Family, turkey, football sit atop Kelley's holiday list
Yankees reliever teaching family about Thanksgiving, Christmas
Long after the table had been cleared, the football scores were final and the last scraps of turkey disappeared into sandwiches, Shawn Kelley would gather his schoolbooks and head back to the dorms. He never did so empty-handed.
For the Yankees right-hander, Thanksgiving has long been an important opportunity to spend table time with the family, digging forks into a bird and delightful side items. His favorite dish of all, though, is a fruit salad that was always waiting at his grandmother's home in Louisville, Ky.
"It's got whipped cream and other things in it; it's like a big spread," Kelley said in a recent telephone interview. "It's creamy and thick and it's got cherries and grapes and apples. It's like a smorgasbord of fruit all mixed up, and it's probably the most delicious thing.
"She used to make a whole extra batch for me to take back to college with me after Thanksgiving. That's definitely my favorite of all time."
The 30-year-old Kelley has a deeper appreciation for the holiday season now, with those days of Tupperware containers at Austin Peay State University safely stored in air-tight memories.
Having just completed his sixth big league season, Kelley was busy stringing up Christmas lights earlier this week and is looking forward to spending the holiday in Tennessee with his family.
"It means a lot," Kelley said. "It's a time for friends and family to get together and spend time, and now that I've got two little boys that are getting older, teaching them the meaning of Thanksgiving and Christmas, it's a good family time. I really enjoy it."
Growing up, Kelley recalls looking forward to an afternoon he'd spend with his extended family, digging forks into early dinners filled with stuffing, green beans, mashed potatoes, macaroni and soft buttery rolls.
"We'd get so stuffed and so full," Kelley said. "Then we'd go outside and throw a football or throw horseshoes, depending on the weather if it was cold or nice. We'd be outside for the day and basically we'd heat the stuff up again and do it again for dinner."
Football is still part of the equation, but Kelley plans on resting his right arm from spiral duty, still a few weeks away from picking up a baseball in preparation for Spring Training. His attention will be more closely focused on Bears at Lions, Eagles at Cowboys and Seahawks at 49ers.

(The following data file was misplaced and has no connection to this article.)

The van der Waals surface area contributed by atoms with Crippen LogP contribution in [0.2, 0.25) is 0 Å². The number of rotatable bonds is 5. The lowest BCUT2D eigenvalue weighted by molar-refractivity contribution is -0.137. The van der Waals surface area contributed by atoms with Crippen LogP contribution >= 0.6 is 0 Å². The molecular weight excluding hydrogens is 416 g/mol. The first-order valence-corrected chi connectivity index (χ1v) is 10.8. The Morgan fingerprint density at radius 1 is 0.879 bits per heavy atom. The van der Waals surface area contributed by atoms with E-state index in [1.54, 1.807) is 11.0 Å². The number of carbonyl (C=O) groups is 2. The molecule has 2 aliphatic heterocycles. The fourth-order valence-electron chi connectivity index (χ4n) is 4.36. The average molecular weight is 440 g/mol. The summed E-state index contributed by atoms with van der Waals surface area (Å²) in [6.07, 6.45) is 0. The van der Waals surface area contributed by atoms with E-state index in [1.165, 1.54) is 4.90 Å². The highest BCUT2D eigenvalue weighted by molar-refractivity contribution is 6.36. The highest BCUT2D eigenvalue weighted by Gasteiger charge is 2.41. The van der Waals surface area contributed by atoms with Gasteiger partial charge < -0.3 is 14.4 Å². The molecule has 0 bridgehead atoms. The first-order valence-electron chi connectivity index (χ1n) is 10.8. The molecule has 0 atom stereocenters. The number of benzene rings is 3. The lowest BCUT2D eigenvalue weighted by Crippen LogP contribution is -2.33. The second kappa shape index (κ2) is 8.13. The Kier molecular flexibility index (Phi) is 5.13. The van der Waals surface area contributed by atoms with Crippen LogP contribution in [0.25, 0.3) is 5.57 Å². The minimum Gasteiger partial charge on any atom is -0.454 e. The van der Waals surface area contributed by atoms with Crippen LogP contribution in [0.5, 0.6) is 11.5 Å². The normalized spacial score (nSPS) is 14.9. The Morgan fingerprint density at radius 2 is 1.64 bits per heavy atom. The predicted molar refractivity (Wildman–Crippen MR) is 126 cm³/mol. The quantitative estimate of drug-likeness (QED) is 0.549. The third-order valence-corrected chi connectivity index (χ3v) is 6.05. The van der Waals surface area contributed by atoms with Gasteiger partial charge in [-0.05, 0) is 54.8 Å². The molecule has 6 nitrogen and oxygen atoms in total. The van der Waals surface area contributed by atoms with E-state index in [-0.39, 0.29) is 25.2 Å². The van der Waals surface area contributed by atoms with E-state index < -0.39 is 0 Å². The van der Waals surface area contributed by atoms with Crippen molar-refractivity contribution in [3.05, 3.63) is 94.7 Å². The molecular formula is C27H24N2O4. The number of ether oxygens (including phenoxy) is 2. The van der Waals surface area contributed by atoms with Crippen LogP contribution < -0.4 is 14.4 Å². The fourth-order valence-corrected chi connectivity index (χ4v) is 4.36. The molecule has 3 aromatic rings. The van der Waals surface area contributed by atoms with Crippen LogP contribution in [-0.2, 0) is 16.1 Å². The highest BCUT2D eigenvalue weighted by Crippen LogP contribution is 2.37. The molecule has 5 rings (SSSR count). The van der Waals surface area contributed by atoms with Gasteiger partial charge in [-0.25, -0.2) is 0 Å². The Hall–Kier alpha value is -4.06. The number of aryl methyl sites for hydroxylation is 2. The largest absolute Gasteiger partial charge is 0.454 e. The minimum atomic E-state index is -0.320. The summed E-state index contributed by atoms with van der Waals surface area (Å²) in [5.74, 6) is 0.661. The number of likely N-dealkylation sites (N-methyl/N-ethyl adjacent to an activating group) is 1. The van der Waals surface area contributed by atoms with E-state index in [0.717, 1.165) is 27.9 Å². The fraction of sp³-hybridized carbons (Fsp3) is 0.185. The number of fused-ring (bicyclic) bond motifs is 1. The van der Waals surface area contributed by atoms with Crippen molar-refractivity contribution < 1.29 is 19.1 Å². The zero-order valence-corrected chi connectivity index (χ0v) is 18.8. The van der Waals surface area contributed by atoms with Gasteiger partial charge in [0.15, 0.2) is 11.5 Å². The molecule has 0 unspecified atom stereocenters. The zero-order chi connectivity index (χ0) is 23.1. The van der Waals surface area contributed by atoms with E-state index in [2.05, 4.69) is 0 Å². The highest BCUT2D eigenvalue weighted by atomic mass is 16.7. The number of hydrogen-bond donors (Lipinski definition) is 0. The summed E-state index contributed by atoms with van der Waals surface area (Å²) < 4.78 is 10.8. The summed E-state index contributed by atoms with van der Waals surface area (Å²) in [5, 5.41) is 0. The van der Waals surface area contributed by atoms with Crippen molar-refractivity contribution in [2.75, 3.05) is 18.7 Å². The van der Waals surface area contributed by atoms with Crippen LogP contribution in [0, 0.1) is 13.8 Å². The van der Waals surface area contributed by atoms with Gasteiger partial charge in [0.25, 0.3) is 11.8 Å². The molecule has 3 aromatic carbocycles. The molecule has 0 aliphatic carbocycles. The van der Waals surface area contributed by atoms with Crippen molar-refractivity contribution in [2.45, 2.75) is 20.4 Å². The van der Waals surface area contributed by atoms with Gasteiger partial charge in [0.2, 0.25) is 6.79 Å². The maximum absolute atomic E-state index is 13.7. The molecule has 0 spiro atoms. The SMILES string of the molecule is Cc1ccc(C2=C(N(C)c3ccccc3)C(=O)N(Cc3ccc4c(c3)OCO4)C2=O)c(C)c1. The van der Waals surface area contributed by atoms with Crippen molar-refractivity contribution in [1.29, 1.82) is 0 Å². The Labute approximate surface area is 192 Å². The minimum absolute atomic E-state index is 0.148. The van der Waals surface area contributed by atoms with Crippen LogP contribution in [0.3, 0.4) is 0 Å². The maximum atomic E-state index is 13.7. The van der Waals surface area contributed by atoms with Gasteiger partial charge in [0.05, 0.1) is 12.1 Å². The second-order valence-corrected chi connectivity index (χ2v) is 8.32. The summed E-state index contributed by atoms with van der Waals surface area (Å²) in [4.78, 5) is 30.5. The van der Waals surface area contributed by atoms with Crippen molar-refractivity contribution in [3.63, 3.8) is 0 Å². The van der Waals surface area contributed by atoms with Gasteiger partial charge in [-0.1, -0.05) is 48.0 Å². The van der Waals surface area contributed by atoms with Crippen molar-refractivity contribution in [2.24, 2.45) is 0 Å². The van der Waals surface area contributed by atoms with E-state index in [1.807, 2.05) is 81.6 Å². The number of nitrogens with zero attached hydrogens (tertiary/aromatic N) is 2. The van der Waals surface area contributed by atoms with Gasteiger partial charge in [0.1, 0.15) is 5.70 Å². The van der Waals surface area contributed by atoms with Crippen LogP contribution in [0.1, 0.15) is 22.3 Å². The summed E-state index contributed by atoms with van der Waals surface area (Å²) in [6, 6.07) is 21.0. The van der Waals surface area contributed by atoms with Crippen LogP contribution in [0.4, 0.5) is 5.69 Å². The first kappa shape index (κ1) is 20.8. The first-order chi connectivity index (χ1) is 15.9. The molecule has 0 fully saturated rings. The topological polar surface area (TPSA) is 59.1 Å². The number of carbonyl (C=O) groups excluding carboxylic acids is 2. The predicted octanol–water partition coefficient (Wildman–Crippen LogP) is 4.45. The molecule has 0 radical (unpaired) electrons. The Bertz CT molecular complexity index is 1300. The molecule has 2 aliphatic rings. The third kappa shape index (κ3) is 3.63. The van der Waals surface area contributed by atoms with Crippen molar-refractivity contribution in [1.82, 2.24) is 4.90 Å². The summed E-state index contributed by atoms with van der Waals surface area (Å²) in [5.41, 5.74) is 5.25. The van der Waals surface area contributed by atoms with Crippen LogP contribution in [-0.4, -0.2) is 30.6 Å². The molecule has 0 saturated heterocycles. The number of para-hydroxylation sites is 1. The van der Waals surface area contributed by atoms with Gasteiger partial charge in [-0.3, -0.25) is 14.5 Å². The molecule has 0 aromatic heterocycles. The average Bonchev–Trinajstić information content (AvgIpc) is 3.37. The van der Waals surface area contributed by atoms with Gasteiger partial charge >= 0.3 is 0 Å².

"I tend to just try to eat and watch as much football as possible nowadays," Kelley said. "Now that they usually have two or three games versus when they used to have just one back when I was younger; any chance you can just sit around and do nothing and watch football is a great day."
There will inevitably be some baseball talk during dinner, with family members stoking the Hot Stove and wondering what the Yankees will do between now and the report date for pitchers and catchers. Thus far, there has not been much noise out of the Bronx, but Kelley is not concerned.
"We've basically got the team already in place to do it," he said. "You saw it all last year: a lot of guys just didn't play to their baseball cards, so to speak. It was a disappointing year for the whole team, including myself. I think if we refocus and do what we're capable of doing, nothing more, whether we add a lot or not this offseason I think the pieces are in place to make a run and be a playoff team."
Part of the Yankees' offseason plan includes re-signing closer David Robertson, with whom Kelley has exchanged recent text messages. Kelley ribbed Robertson about turning down the Yankees' $15.3 million qualifying offer and said that Robertson seems to be in no rush to make a move, allowing his market to play out.
"I know he loves New York, I know he's close with Mariano [Rivera] and wants to kind of follow in Mariano's footsteps," Kelley said. "I'm sure there's a big part of him that probably wants to stay in New York, but he's got to do what's best and see what's out there. That's where he's at in his career right now."
Kelley said that he is also looking forward to learning what his own future holds. The non-tender deadline is Dec. 2, and Kelley said that he has been "pretty relaxed" in waiting for the process to play out, assuming that he will be back for a third season with the Yanks in 2015.
"Me personally, I'll be thankful if I sign back with the Yankees and this arbitration process goes smoothly, and I end up pitching for another year in New York and in pinstripes," Kelley said. "Then making a playoff run -- that's what I'll be thankful for."